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Ukrainian troops are putting a Vietnam-era US anti-tank weapon into use against Russian armor

Army Stryker fires TOW missileA US Army Stryker armored vehicle fires a TOW missile at Fort Polk in June 2009.

US Army/Spc. Victor Ayala

  • Ukrianian troops are using US-made TOW missiles against Russian armored vehicles in Ukraine.
  • TOW missiles were first used by US troops in the Vietnam War and have been in service since then.
  • Ukrainian troops are using an array of foreign-made anti-tank missiles against Russian forces.

Meet the TOW missile: Earlier this month, CNN reported that Russia has begun sending Iran some of the American-made weaponry captured in Ukraine to undergo reverse engineering.

Iran has a solid track record of deconstructing foreign weapons and equipment and rebranding it as its own domestic product. Perhaps one of Tehran’s first reverse-engineered products was the Toophon anti-tank guided missile, which is largely accepted to be a makeshift version of the US BGM-71 TOW missile.

The Tube-launched, Optically tracked, Wire-guided anti-tank missile system has remained in service with the US armed forces since 1970. The powerful system has even made its way to the ongoing conflict in Ukraine.

The origin story of the BGM-71 TOW

Army soldiers Humvee TOW missileUS Army paratroopers launch a TOW missile during an exercise in Poland in August 2014.

US Army/Spc. Hector Membreno

Western armies began conceptualizing advanced variants of wire-guided missiles during World War II. The German Army conceptualized a modified version of the Ruhrstahl X-4 missile around this time, resulting in the creation of the X-7 model.

While the X-7 did not come to fruition until the post-WWII era, foreign militaries immediately became interested in cutting-edge design.

Around this time, the US Army began work on its own basic version of the X-7 concept, which the BGM-71 TOW was eventually derived from. By 1972, US armed forces first utilized the American-made TOW missile in combat during the Vietnam War.

The anti-tank system’s success in busting North Vietnamese tanks led the missile to be incorporated into several different vehicle platforms over the years, including COBRA helicopters, M2/M3 Bradley and USMC’s LAV-AT.

Heavy Antitank Weapon TOW missileA US Army mockup of the Heavy Antitank Weapon, a project that led to the TOW missile, in 1964.

US Army

Since the TOW missile’s initial introduction to service in 1970, it has undergone several significant facelifts. In addition to an extended probe for a greater standoff, an enhanced flight motor, and hardware improvements, the TOW now sports a wireless guidance system.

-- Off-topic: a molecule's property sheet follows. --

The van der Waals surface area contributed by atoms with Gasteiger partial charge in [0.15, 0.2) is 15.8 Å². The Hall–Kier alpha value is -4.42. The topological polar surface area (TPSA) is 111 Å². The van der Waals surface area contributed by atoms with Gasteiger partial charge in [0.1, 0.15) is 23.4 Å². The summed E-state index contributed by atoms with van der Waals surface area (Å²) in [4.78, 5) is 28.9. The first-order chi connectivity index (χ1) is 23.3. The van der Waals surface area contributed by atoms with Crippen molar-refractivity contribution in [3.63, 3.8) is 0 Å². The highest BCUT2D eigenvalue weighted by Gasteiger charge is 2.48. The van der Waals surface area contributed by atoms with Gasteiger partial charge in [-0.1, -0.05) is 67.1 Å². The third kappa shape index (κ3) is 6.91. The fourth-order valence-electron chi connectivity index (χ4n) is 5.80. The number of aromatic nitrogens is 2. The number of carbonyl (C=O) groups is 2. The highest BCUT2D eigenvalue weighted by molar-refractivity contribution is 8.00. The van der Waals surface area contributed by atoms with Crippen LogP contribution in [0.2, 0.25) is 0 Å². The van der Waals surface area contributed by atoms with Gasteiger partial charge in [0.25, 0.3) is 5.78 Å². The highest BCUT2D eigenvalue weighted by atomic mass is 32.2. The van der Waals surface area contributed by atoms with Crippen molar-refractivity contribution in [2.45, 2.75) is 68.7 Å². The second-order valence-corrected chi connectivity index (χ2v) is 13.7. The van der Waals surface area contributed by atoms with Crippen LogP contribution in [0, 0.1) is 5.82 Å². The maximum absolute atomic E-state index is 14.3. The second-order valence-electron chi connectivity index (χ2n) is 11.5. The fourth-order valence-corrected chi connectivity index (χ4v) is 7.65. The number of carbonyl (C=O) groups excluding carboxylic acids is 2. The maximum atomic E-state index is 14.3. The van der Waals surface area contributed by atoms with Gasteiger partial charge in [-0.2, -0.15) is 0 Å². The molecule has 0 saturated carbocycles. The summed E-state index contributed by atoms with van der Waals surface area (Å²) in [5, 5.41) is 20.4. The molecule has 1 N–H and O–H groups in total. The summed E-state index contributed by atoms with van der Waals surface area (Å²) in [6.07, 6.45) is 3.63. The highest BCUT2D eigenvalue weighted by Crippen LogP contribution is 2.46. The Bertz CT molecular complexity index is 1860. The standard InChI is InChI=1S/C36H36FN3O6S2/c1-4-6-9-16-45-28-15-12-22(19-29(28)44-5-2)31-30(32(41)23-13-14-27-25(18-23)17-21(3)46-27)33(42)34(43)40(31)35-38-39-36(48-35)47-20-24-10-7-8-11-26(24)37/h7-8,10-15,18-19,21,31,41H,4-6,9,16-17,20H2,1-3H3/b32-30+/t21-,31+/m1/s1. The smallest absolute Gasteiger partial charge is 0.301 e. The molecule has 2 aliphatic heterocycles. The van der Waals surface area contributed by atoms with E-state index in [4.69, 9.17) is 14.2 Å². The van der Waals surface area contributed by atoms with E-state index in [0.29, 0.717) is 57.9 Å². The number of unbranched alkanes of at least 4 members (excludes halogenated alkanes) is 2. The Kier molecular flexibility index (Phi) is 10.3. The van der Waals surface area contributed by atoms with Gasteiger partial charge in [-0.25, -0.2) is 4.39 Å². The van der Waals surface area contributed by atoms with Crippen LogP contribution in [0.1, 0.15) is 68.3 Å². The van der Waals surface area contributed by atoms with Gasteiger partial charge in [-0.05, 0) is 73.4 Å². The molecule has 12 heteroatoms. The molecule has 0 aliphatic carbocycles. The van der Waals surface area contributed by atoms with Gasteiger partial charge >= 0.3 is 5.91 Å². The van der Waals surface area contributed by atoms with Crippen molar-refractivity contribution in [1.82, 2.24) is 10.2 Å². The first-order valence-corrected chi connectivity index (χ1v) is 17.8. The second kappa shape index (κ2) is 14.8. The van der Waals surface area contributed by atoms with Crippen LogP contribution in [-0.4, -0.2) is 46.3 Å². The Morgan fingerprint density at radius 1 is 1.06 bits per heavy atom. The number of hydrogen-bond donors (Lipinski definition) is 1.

Raytheon Missile & Defense now produces the anti-tank missile, labeling the weapon as “the premier long-range, heavy assault-precision anti-armor, anti-fortification and anti-amphibious landing weapon system used throughout the world today,” adding that the “The TOW missile enables ground forces to achieve overmatch against adversary armored and wheeled systems, regardless of the environment or conditions.”

The anti-tank missile features line-of-sight guidance under command. Using a two-stage solid propellant rocket motor, the missile is launched after the weapons operator views a spot on the target with a telescopic sight, according to Eurasian Times.

The most advanced version of the TOW missile can strike targets from a distance of 4,500 meters and is frequently used against tanks, bunkers, urban structures, and field fortifications. These capabilities make the TOW a critical weapon for Ukrainian defenses today.

The TOW missile in Ukraine

On Monday, Ukraine Weapons Tracker tweeted footage depicting an M41A7 TOW HMMWV-mounted ITAS being fired by a Ukrainian soldier.

Three photographs show the trajectory of the missile from the second it launches, leaves the turrets, and prepares to come in contact with its target. An additional post displayed photos of the damage caused in the aftermath of the attack.

—🇺🇦 Ukraine Weapons Tracker (@UAWeapons) March 20, 2023

Since the onset of Russia’s invasion of Ukraine, an influx of Western-made anti-tank missiles has aided Ukraine’s defensive efforts. Though very old, the TOW missile has proven to be an important asset for Ukraine.

Maya Carlin is a senior editor with 19FortyFive. She is also an analyst with the Center for Security Policy and a former Anna Sobol Levy Fellow at IDC Herzliya in Israel. She has bylines in many publications, including The National Interest, Jerusalem Post, and Times of Israel.

Read the original article on Business Insider
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